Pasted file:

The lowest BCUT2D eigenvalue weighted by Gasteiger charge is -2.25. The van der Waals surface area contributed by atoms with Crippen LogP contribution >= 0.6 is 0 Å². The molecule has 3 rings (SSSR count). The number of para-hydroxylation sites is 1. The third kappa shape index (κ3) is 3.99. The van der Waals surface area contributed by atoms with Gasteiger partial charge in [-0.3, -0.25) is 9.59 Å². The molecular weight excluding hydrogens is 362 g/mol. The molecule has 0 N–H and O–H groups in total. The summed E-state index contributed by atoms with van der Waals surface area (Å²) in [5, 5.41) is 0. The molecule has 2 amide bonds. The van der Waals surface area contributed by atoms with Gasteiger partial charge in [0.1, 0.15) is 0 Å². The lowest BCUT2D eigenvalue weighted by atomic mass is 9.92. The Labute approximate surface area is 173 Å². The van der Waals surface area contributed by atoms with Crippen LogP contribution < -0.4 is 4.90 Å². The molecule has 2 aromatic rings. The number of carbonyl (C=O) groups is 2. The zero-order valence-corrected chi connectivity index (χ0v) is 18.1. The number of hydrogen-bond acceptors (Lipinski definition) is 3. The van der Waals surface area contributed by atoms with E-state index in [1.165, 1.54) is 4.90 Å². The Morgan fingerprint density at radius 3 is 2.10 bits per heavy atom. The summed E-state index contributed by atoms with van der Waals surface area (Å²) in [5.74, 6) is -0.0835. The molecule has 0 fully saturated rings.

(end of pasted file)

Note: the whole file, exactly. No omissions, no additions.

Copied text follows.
The lowest BCUT2D eigenvalue weighted by Gasteiger charge is -2.25. The van der Waals surface area contributed by atoms with Crippen LogP contribution >= 0.6 is 0 Å². The molecule has 3 rings (SSSR count). The number of para-hydroxylation sites is 1. The third kappa shape index (κ3) is 3.99. The van der Waals surface area contributed by atoms with Gasteiger partial charge in [-0.3, -0.25) is 9.59 Å². The molecular weight excluding hydrogens is 362 g/mol. The molecule has 0 N–H and O–H groups in total. The summed E-state index contributed by atoms with van der Waals surface area (Å²) in [5, 5.41) is 0. The molecule has 2 amide bonds. The van der Waals surface area contributed by atoms with Gasteiger partial charge in [0.1, 0.15) is 0 Å². The lowest BCUT2D eigenvalue weighted by atomic mass is 9.92. The Labute approximate surface area is 173 Å². The van der Waals surface area contributed by atoms with Crippen LogP contribution < -0.4 is 4.90 Å². The molecule has 2 aromatic rings. The number of carbonyl (C=O) groups is 2. The zero-order valence-corrected chi connectivity index (χ0v) is 18.1. The number of hydrogen-bond acceptors (Lipinski definition) is 3. The van der Waals surface area contributed by atoms with E-state index in [1.165, 1.54) is 4.90 Å². The Morgan fingerprint density at radius 3 is 2.10 bits per heavy atom. The summed E-state index contributed by atoms with van der Waals surface area (Å²) in [5.74, 6) is -0.0835. The molecule has 0 fully saturated rings.